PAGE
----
1875. 18 June.Hokianga District.This Deed made the eighteenth day of June 1875 Between Her Majesty Queen Victoria on the one part and Te Waharoa, Rawiri Te Tahua, Wiremu Pakanae No. III. Rangatira, Wiremu Taui, Timo, Ngawati Remo; Keroama Tauehe; Hauraki Rewha, and Tawio Pouroto of Hokianga aboriginal Natives of the Colony of New Zealand (hereinafter called "the Vendors") of the other part Witnesseth that in consideration of the sum of one hundred and ninety nine pounds six shillings and three pence by Her Majesty paid to the Vendors Receipt for £199 . 6 . 3. on the execution hereof (and the receipt whereof is hereby acknowledged) the Vendors do and each of them doth hereby surrender convey and assure unto Her said Majesty all that block of land containing Three thousand one hundred and eighty nine acres or thereabouts known or called Pakanae No. 3 as the same is more particularly described in the Schedule hereto and delineated on the plan drawn on this Deed and colored red together with all rights and appurtenances thereto belonging or appertaining. To hold the said land and premises with the appurtenances unto Her said Majesty Her Heirs and successors for ever. In Witness whereof the Vendors have hereunto set their names the day and year first above written.

Tuesday, 29 June 2010

The old Mangawhai

 Mangawhai markets itself as Magical Mangawhai.  It's a fast growing, popular beach holiday destination.  The area has a permanent population of 1800 people but I swear there must be a holiday home for every permanent resident, with still more sub-divisions being developed.

The Smashed Pipi Cafe is a popular spot for my friends and I to meet occasionally for lunch followed by a stroll through the adjacent art gallery, then perhaps a walk along one of the nearby beaches.  On Sunday Chris and I met Twink and Pete there for a celebratory birthday lunch for Twink.  The weather meant a beach walk was off the agenda but we strolled around the corner to the new Bennett's Chocolate Factory.  Their new premises are very impressive and would at home in any city.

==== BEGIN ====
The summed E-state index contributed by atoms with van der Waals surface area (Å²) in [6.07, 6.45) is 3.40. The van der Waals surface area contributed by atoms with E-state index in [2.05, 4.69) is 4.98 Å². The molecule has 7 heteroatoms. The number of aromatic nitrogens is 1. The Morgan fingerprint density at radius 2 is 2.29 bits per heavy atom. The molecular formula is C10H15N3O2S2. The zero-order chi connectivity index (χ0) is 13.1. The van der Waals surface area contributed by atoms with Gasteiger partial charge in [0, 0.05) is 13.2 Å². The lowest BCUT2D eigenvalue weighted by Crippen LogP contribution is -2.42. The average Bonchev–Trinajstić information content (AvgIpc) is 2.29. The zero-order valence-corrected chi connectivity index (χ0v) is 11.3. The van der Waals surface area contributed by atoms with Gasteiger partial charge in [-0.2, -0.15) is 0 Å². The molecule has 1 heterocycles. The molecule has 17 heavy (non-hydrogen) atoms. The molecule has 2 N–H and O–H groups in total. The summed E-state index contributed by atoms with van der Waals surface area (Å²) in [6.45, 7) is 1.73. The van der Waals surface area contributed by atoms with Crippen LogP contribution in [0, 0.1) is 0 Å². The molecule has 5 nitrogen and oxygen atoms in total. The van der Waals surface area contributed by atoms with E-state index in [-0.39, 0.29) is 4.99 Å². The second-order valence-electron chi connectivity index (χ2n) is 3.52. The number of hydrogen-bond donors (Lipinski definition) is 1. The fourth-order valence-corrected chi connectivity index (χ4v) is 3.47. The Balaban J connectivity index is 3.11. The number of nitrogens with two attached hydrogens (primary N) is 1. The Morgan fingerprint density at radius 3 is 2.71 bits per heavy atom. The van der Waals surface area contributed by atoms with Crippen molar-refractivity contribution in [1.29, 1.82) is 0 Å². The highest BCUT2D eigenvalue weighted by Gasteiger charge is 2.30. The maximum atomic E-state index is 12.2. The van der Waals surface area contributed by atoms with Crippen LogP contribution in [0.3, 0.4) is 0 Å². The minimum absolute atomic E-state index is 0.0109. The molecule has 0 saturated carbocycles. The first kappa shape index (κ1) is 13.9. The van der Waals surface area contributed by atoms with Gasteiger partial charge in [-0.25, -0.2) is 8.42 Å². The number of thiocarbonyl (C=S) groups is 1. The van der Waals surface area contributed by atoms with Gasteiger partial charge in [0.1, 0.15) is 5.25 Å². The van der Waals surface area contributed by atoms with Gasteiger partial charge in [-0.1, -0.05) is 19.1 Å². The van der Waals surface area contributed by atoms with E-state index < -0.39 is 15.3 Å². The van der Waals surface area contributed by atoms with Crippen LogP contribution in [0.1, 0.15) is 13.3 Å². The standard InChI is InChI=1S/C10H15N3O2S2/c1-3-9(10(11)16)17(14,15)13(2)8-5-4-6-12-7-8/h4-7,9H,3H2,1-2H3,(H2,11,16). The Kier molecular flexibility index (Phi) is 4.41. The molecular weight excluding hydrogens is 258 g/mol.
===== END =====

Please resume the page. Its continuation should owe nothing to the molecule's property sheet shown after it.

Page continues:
But right next door sits a reminder of the old Mangawhai.  I wonder how long before this prime real estate is sold and these buildings knocked down to make way for progress?


 I was amused by the old brick tied to the water pipe to hold it in place:

Sunday, 27 June 2010

A Church on Sunday - Waimamaku

While trawling for information about our church this week I came across a lovely story, written by a man who was born in nearby Rawene hospital in 1916 and lived in Waimamaku.  From him I learned that in Maori, Wai means water (I knew that bit) and Mumaku means Big Black Fern.  His story is here.

The modest little plaque on the front of this church tells us who laid the stone but nothing more about the church.  Thanks to the powers of the internet I’ve discovered that Alfred Walter Averill was the Anglican Archbishop of New Zealand in 1931 so it appears either he was a modest man who was known to one and all  by his Christian names (the reference I found said he was “beloved of the people”) or someone got a bit over familiar.  If there was another Archbishop at the time I could find no reference to him.  


So it appears this is an Anglican Church.  One thing Chris and I noticed on our old church hunt was that every Catholic Church we found was unlocked (except one I think) and most of the others were locked tight. 

Trees from the neighbouring property where barking dogs were announcing our arrival (the hounds of heaven maybe?) almost hid the church from our view and the fence had seen better days.  It’s miles from anywhere, up a dirt side road from State Highway 12.  We’d left the road north west at the Waiotemarama  turnoff to visit The Labryinth, a little rural enterprise that Chris has visited before and on our way, up the road  a few miles, we came across this little gem.   (Usually in rural NZ you can tell the distance from the nearest main road by the number at the gate, but not in this case.  The 927 must stand for something else.)